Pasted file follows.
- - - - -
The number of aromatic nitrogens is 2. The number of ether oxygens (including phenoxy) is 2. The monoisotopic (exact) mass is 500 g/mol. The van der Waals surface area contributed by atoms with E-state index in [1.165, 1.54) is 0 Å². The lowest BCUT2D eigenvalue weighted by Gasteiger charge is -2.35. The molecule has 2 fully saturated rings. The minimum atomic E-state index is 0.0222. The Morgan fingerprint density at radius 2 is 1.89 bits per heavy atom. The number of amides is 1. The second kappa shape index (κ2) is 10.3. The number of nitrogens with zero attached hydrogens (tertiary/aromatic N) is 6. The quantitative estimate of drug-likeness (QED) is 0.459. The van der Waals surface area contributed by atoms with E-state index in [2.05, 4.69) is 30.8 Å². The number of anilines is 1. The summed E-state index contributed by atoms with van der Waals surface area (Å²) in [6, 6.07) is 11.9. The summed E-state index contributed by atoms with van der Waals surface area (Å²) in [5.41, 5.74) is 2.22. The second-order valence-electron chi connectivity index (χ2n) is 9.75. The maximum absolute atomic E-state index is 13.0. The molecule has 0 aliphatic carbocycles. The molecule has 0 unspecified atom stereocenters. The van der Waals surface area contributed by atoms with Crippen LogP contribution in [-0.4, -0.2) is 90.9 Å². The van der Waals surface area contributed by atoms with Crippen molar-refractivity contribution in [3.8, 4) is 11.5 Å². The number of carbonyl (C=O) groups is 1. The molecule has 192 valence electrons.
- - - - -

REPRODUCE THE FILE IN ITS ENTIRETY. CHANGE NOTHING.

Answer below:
The number of aromatic nitrogens is 2. The number of ether oxygens (including phenoxy) is 2. The monoisotopic (exact) mass is 500 g/mol. The van der Waals surface area contributed by atoms with E-state index in [1.165, 1.54) is 0 Å². The lowest BCUT2D eigenvalue weighted by Gasteiger charge is -2.35. The molecule has 2 fully saturated rings. The minimum atomic E-state index is 0.0222. The Morgan fingerprint density at radius 2 is 1.89 bits per heavy atom. The number of amides is 1. The second kappa shape index (κ2) is 10.3. The number of nitrogens with zero attached hydrogens (tertiary/aromatic N) is 6. The quantitative estimate of drug-likeness (QED) is 0.459. The van der Waals surface area contributed by atoms with E-state index in [2.05, 4.69) is 30.8 Å². The number of anilines is 1. The summed E-state index contributed by atoms with van der Waals surface area (Å²) in [6, 6.07) is 11.9. The summed E-state index contributed by atoms with van der Waals surface area (Å²) in [5.41, 5.74) is 2.22. The second-order valence-electron chi connectivity index (χ2n) is 9.75. The maximum absolute atomic E-state index is 13.0. The molecule has 0 aliphatic carbocycles. The molecule has 0 unspecified atom stereocenters. The van der Waals surface area contributed by atoms with Crippen LogP contribution in [-0.4, -0.2) is 90.9 Å². The van der Waals surface area contributed by atoms with Crippen molar-refractivity contribution in [3.8, 4) is 11.5 Å². The number of carbonyl (C=O) groups is 1. The molecule has 192 valence electrons.